Primary Care of Breast Cancer Survivors

 

Am Fam Physician. 2019 Mar 15;99(6):370-375.

Author disclosure: No relevant financial affiliations.

With declining mortality rates, the number of breast cancer survivors is increasing. Ongoing care after breast cancer treatment is often provided by primary care physicians. This care includes surveillance for cancer recurrence with a history and physical examination every three to six months for the first three years after treatment, every six to 12 months for two more years, and annually thereafter. Mammography is performed annually. Magnetic resonance imaging of the breast is not indicated unless patients are at high risk of recurrence, such as having a hereditary cancer syndrome. Many breast cancer survivors experience long-term sequelae from the disease or treatment. Premature menopause with hot flashes can occur and is managed with pharmacologic and nonpharmacologic treatments. Vaginal dryness is treated with vaginal lubricants and gels. Because cardiotoxicity from chemotherapy is possible, clinicians should be alert for this complication and perform echocardiography if appropriate. Impaired cognition after chemotherapy is also common; treatment includes cognitive rehabilitation therapy. Patients with treatment-induced menopause develop decreased bone density and should receive dual energy x-ray absorptiometry and pharmacologic and nonpharmacologic therapies. Others experience lymphedema, often best managed with weight loss and complex decongestive therapy. Some women develop chronic pain, which is treated by addressing psychological factors and with appropriate pharmacologic therapy.

There are approximately 300,000 new cases of breast cancer (in situ or invasive) each year in the United States, with about one in eight women having breast cancer at some point in life.1 The annual incidence is 129 per 100,000 for non-Hispanic whites, 126 per 100,000 for non-Hispanic blacks, 100 per 100,000 for Native Americans, 92 per 100,000 for Hispanics, and 91 per 100,000 for Asians.1 Mortality rates have been declining for many years. The current annual mortality rates are 21 per 100,000 for non-Hispanic whites, 30 per 100,000 for non-Hispanic blacks, 14 per 100,000 for Native Americans, 14 per 100,000 for Hispanics, and 11 per 100,000 for Asians.1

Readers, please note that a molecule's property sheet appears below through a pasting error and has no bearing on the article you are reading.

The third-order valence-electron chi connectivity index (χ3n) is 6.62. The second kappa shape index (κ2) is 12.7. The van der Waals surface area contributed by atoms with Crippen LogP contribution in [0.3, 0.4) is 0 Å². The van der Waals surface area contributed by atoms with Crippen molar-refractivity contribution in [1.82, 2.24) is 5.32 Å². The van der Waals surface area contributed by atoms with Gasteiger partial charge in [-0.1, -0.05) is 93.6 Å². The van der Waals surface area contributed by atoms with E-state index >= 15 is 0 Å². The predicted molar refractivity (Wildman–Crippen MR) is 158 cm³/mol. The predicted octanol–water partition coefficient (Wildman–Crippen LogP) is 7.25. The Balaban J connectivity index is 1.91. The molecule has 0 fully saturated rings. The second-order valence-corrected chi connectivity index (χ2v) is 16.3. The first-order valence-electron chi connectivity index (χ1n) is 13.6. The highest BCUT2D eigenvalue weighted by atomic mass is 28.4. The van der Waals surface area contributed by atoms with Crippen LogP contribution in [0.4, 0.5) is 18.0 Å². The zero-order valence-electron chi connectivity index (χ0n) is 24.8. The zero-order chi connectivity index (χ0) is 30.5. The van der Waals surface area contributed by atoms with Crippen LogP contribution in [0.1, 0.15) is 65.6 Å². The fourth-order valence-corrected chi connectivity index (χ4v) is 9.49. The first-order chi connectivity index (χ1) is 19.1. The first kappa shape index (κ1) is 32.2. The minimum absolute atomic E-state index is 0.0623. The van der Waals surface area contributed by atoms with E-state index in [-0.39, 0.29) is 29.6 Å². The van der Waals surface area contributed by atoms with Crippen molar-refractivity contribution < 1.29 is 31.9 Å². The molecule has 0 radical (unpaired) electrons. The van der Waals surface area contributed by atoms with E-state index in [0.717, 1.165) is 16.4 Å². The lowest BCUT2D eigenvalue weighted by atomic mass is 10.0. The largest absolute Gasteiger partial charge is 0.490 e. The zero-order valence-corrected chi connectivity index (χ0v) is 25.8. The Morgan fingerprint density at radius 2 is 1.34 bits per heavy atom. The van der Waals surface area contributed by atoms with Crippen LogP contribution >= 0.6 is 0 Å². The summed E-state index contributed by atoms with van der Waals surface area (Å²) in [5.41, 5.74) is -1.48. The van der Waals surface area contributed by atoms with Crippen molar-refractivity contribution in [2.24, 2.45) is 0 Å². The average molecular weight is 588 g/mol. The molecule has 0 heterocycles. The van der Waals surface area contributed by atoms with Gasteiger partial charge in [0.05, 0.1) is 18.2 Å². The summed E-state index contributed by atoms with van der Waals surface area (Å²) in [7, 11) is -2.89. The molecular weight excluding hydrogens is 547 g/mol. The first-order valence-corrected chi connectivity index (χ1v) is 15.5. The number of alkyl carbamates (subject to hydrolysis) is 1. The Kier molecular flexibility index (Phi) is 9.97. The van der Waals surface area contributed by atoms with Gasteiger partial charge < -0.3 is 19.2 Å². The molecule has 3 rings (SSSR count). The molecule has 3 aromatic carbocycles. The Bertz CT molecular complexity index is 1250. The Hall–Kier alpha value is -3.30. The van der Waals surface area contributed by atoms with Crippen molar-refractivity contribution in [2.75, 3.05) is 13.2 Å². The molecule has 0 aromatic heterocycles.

Because of the declining mortality rates, most patients with breast cancer survive and require ongoing surveillance for recurrence and management of sequelae from the disease or its treatment. Primary care physicians are often involved in the care of these patients.

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SORT: KEY RECOMMENDATIONS FOR PRACTICE

Clinical recommendationEvidence ratingReferences

Breast cancer survivors should receive a history and physical examination every three to six months for the first three years after treatment, then every six to 12 months for two more years, then annually thereafter.

C

2

Radiologic surveillance after breast cancer treatment should consist of annual mammography of both breasts or the remaining breast.

A

24

Annual magnetic resonance imaging is indicated only in breast cancer survivors at high risk of recurrence (high lifetime risk, strong family history of breast or ovarian cancer, or personal history of Hodgkin disease).

C

9

Nonhormonal treatments should be used to manage hot flashes in breast cancer survivors.

C

2, 9, 12

Primary care physicians should monitor breast cancer survivors for signs and symptoms of cardiotoxicity. Routine echocardiography is not recommended in asymptomatic patients unless they are at high risk of cardiotoxicity.

C

2

For postmenopausal breast cancer survivors without risk factors, dual energy x-ray absorptiometry should be performed at baseline.

C

2

Breast cancer survivors who develop lymphedema should be referred for complex decongestive therapy.

C

2, 4


A = consistent, good-quality patient-oriented evidence; B = inconsistent or limited-quality patient-oriented evidence; C = consensus, disease-oriented evidence, usual practice, expert opinion, or case series. For information about the SORT evidence rating system, go to https://www.aafp.org/afpsort.

SORT: KEY RECOMMENDATIONS FOR PRACTICE

Clinical recommendationEvidence ratingReferences

Breast cancer survivors should receive a history and physical examination every three to six months for the first three years after treatment, then every six to 12 months for two more years, then annually thereafter.

C

2

Radiologic surveillance after breast cancer treatment should consist of annual mammography of both breasts or the remaining breast.

A

24

Annual magnetic resonance imaging is indicated only in breast cancer survivors at high risk of recurrence (high lifetime risk, strong family history of breast or ovarian cancer, or personal history of Hodgkin disease).

C

9

Nonhormonal treatments should be used to manage hot flashes in breast cancer survivors.

C

2, 9, 12

Primary care physicians should monitor breast cancer survivors for signs and symptoms of cardiotoxicity. Routine echocardiography is not recommended in asymptomatic patients unless

The Authors

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KIMBERLY ZOBERI, MD, MAHCM, is clerkship director and an associate professor in the Department of Family and Community Medicine at Saint Louis (Mo.) University School of Medicine....

JANE TUCKER, MD, is medical director and an assistant professor in the Department of Family and Community Medicine at Saint Louis University School of Medicine.

Address correspondence to Kimberly Zoberi, MD, MAHCM (e-mail: kimberly.zoberi@health.slu.edu). Reprints are not available from the authors.

Author disclosure: No relevant financial affiliations.

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